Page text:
CHAPEL HILL — Krista Slough doesn't recall the impact of a car that struck her from behind as she walked to a bus stop one morning last September. But Joe Capowski remembers "this grotesque thump" as he watched the accident in front of his house on a narrow side street in Chapel Hill.
The driver was talking on her cellphone.
"She drove straight into Krista like she didn't even see her," said Capowski, a retired UNC-Chapel Hill faculty member. "She did not slow down. She did not swerve to avoid her. Her car hit Krista and knocked her 18 feet off the road."
Slough, 22, who had just started her senior year at UNC-CH, woke up in a UNC Hospitals bed. She suffered brain hemorrhages and other injuries that continue to cause headaches, fatigue, memory loss and other cognitive impairment. She was forced to drop out of school.
Now Slough (rhymes with "plow") and Capowski have joined forces to lobby for a town ordinance that would outlaw phoning while driving on the streets of Chapel Hill.
"My accident is an example of what can happen in Chapel Hill to pedestrians and all the commuters who take the bus or walk to the hospital or the school," Slough said Tuesday.
Slough is healing slowly, undergoing therapy, sleeping 12 hours a day and working a few nights a week as a physical therapy technician. She will return to class this fall with a reduced course load, and her doctors say she should be able to finish her degree in a couple of years.
The driver whose car struck Slough, Kaylie Nicole Gibson of Apex, also was a UNC-CH student. She was charged with failure to reduce speed to avoid an accident.
Partner in her battle
It was just by chance that Slough's life-changing accident was witnessed by Capowski, a former town council member who had spent the past year lobbying town officials and state legislators for a phoning-while-driving ban.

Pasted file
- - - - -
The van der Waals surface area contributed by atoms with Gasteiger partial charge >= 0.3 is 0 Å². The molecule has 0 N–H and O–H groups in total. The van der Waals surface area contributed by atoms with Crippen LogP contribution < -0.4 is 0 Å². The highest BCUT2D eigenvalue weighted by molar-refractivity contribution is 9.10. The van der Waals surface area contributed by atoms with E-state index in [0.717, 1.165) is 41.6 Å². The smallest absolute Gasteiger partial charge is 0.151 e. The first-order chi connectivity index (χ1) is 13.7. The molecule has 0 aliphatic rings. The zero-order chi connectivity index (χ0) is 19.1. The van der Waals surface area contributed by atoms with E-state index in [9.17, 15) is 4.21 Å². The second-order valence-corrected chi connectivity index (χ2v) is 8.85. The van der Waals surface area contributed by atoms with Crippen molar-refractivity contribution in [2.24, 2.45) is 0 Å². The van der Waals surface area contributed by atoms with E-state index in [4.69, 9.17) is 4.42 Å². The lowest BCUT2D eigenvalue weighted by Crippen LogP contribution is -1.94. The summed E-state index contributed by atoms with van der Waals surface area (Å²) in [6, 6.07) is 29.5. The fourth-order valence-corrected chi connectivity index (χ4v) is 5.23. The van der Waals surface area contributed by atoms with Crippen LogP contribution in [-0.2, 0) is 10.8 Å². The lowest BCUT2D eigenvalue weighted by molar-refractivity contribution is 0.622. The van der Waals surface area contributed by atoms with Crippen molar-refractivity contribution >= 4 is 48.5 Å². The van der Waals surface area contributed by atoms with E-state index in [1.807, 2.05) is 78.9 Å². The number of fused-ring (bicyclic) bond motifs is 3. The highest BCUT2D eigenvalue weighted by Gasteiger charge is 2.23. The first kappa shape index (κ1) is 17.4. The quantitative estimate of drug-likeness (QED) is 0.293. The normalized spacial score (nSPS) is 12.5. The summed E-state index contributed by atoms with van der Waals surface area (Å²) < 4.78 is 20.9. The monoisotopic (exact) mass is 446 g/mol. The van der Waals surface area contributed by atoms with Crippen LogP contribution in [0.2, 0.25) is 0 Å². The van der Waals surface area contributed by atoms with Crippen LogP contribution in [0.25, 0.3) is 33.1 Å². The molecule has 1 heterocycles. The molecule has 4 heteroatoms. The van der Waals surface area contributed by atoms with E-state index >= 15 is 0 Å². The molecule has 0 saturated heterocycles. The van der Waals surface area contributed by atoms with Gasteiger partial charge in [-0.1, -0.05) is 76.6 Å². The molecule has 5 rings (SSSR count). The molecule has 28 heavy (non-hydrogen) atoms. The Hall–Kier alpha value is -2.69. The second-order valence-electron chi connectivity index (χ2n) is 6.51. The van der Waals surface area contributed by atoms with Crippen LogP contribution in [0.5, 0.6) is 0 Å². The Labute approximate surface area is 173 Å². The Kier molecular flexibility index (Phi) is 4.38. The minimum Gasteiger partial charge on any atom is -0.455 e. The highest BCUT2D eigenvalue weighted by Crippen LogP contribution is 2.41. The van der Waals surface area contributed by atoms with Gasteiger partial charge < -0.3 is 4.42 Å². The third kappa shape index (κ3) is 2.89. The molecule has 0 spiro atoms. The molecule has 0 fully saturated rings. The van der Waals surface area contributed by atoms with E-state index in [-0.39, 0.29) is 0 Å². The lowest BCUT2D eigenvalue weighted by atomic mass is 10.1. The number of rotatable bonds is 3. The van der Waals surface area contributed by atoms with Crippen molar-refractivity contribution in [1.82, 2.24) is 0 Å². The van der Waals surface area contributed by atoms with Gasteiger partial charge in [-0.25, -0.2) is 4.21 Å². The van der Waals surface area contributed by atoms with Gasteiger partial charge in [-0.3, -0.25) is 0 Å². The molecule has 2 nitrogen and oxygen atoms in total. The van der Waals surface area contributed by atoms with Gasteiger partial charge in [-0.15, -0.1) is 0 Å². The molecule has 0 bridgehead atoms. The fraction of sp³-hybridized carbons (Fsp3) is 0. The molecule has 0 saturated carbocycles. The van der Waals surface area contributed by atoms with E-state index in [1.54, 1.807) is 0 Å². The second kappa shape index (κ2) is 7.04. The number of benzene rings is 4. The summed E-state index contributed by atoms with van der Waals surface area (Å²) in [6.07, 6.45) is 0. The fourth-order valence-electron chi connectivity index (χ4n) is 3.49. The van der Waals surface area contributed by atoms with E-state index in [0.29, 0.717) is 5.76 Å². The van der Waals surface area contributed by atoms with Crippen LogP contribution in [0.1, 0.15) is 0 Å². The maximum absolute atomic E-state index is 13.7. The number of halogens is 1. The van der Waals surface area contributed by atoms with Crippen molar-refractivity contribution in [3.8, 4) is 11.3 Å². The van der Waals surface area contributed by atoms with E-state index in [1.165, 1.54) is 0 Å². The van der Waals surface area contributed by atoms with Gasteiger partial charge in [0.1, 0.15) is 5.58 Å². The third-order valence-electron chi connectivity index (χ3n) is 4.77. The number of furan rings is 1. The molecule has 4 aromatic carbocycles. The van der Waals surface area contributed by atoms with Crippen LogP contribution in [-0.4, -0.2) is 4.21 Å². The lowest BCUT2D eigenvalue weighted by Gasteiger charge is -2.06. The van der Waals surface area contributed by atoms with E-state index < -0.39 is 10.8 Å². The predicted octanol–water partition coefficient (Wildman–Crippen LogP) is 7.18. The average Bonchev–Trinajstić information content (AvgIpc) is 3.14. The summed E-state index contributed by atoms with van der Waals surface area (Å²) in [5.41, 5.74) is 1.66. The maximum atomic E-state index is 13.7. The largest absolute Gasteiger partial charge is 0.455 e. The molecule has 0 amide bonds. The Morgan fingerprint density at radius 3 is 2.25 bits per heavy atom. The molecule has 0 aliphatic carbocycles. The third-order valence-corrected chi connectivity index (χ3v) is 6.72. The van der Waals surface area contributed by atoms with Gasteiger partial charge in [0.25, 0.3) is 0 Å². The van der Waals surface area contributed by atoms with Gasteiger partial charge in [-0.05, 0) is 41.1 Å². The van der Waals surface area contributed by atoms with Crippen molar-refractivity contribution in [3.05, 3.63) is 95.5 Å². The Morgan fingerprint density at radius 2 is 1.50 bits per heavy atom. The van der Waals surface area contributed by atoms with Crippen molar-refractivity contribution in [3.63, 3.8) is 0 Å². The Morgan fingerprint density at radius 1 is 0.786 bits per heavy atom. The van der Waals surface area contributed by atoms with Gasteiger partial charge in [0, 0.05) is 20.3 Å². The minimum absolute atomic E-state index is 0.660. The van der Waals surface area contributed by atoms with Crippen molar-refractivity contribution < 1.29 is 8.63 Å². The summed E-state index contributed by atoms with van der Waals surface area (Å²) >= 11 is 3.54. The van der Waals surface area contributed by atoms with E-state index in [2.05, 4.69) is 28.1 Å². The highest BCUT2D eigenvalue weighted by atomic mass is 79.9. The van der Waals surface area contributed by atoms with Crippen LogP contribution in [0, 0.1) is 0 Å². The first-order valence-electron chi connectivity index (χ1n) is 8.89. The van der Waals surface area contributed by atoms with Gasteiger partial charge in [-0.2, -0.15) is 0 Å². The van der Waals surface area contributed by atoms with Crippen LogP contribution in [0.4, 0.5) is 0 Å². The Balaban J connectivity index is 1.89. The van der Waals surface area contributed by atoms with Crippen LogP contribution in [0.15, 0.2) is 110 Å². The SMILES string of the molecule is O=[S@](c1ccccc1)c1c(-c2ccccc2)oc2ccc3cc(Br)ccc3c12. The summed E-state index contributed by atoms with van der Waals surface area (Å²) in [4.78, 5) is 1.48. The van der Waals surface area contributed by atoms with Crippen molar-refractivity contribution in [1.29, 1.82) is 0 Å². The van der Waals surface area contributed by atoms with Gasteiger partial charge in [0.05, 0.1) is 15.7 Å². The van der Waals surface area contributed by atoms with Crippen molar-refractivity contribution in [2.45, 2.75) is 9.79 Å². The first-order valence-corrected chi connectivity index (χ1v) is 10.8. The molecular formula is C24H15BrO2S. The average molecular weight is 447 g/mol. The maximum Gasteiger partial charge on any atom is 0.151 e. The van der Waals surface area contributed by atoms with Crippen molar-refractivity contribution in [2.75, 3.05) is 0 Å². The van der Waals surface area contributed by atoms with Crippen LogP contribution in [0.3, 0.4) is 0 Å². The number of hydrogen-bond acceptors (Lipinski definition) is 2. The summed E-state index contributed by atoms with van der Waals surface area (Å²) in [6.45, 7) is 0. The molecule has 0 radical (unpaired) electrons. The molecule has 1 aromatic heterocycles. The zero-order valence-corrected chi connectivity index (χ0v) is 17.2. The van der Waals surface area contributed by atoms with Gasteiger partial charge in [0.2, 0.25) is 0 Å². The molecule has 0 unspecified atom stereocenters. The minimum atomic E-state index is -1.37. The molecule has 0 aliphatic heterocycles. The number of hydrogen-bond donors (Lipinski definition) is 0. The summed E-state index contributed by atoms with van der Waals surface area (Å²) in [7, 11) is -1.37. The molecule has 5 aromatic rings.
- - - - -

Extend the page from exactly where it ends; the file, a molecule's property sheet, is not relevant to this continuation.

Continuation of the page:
Texting at the wheel is illegal for drivers of all ages in North Carolina, and phone use is illegal for drivers under 18.
In February 2010, the Chapel Hill Town Council put off action on a proposal, championed by Capowski and others, to outlaw phone use for all drivers on local streets. The council decided to wait for action by a legislative committee in Raleigh that was considering whether to strengthen restrictions on drivers' phone use across the state.
The legislature never acted, and town council members dropped the issue.
Slough and Capowski testified this spring before a House committee considering a statewide ban, but the committee has not voted on the measure. Next week, Slough and Capowski will revive the issue at the local level, in a petition to the town council.
"Chapel Hill is a very young town, and young people are wired," Capowski said. "They grew up with cellphones in their ears, and we're having accidents that are being caused by that."
Phone ban gains support
Council member Penny Rich, who backed the proposed ban last year, said she will support it again.
"I still believe we should not be driving and talking on the phone at the same time," Rich said.
Researchers at the UNC Highway Safety Research Center say phone conversations distract drivers' attention from the road around them, impairing drivers' ability as much as a blood-alcohol level of .08 percent - the legal standard for drunken driving.
Like other towns, Chapel Hill sets local speed limits and has some of its own traffic rules, such as a safety helmet requirement for bicycle riders under 16. Ralph Karpinos, the town attorney, told council members last year that they probably had legal authority to enact the phone ban on city-owned streets - and possibly on state-maintained roads inside town limits, too.
Slough's memory problems make it hard to remember names of people, even those she has met several times, or to put sentences together. Sitting on Capowski's front porch, she struggled a bit to name the thing that held flowers on a bench beside her.
"I can't think of the word for pot, for the pan, uh, the flowers, the flowerpot," Slough said. "I can imagine it, but I can't find the words to say it. It's going to be hard for me in school to write papers and things like that you need in college."
She drives only in light, local traffic. And in the past year she has dropped her old habit of using her phone in the car.
"I never had listened to any of the distracted-driving discussion before," Slough said. "Now, obviously, I've changed my mind. It takes just a split second of not paying attention to hit somebody."
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